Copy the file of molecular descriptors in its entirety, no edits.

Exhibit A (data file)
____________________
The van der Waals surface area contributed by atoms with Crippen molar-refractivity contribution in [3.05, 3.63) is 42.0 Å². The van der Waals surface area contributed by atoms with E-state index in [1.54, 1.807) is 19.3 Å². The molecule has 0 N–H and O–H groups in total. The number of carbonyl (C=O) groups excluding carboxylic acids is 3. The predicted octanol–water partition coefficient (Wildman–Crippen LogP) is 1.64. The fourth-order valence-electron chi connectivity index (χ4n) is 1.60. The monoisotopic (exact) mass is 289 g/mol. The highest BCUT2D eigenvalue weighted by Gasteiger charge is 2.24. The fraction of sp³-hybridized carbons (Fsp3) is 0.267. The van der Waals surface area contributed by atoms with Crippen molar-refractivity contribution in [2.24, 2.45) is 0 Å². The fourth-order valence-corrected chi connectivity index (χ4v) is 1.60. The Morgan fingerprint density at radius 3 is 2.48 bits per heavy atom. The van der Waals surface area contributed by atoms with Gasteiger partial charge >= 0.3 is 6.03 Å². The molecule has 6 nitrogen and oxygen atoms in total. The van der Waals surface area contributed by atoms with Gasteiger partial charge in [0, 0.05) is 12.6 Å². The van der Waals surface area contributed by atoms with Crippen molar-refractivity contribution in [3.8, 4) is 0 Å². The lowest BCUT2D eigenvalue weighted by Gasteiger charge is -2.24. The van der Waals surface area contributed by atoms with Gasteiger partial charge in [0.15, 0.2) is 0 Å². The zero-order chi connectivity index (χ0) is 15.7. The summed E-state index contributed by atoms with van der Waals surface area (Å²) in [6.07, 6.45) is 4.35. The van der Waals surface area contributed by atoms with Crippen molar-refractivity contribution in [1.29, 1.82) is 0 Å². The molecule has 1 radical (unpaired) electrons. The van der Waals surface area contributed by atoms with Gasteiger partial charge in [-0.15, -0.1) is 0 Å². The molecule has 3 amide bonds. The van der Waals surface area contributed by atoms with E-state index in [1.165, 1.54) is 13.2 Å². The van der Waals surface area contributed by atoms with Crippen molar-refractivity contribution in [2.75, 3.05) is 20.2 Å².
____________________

The van der Waals surface area contributed by atoms with Crippen molar-refractivity contribution in [3.05, 3.63) is 42.0 Å². The van der Waals surface area contributed by atoms with E-state index in [1.54, 1.807) is 19.3 Å². The molecule has 0 N–H and O–H groups in total. The number of carbonyl (C=O) groups excluding carboxylic acids is 3. The predicted octanol–water partition coefficient (Wildman–Crippen LogP) is 1.64. The fourth-order valence-electron chi connectivity index (χ4n) is 1.60. The monoisotopic (exact) mass is 289 g/mol. The highest BCUT2D eigenvalue weighted by Gasteiger charge is 2.24. The fraction of sp³-hybridized carbons (Fsp3) is 0.267. The van der Waals surface area contributed by atoms with Crippen molar-refractivity contribution in [2.24, 2.45) is 0 Å². The fourth-order valence-corrected chi connectivity index (χ4v) is 1.60. The Morgan fingerprint density at radius 3 is 2.48 bits per heavy atom. The van der Waals surface area contributed by atoms with Gasteiger partial charge >= 0.3 is 6.03 Å². The molecule has 6 nitrogen and oxygen atoms in total. The van der Waals surface area contributed by atoms with Gasteiger partial charge in [0, 0.05) is 12.6 Å². The van der Waals surface area contributed by atoms with Crippen molar-refractivity contribution in [3.8, 4) is 0 Å². The lowest BCUT2D eigenvalue weighted by Gasteiger charge is -2.24. The van der Waals surface area contributed by atoms with Gasteiger partial charge in [0.15, 0.2) is 0 Å². The zero-order chi connectivity index (χ0) is 15.7. The summed E-state index contributed by atoms with van der Waals surface area (Å²) in [6.07, 6.45) is 4.35. The van der Waals surface area contributed by atoms with Crippen molar-refractivity contribution in [1.29, 1.82) is 0 Å². The molecule has 1 radical (unpaired) electrons. The van der Waals surface area contributed by atoms with Gasteiger partial charge in [-0.15, -0.1) is 0 Å². The molecule has 3 amide bonds. The van der Waals surface area contributed by atoms with E-state index in [1.165, 1.54) is 13.2 Å². The van der Waals surface area contributed by atoms with Crippen molar-refractivity contribution in [2.75, 3.05) is 20.2 Å².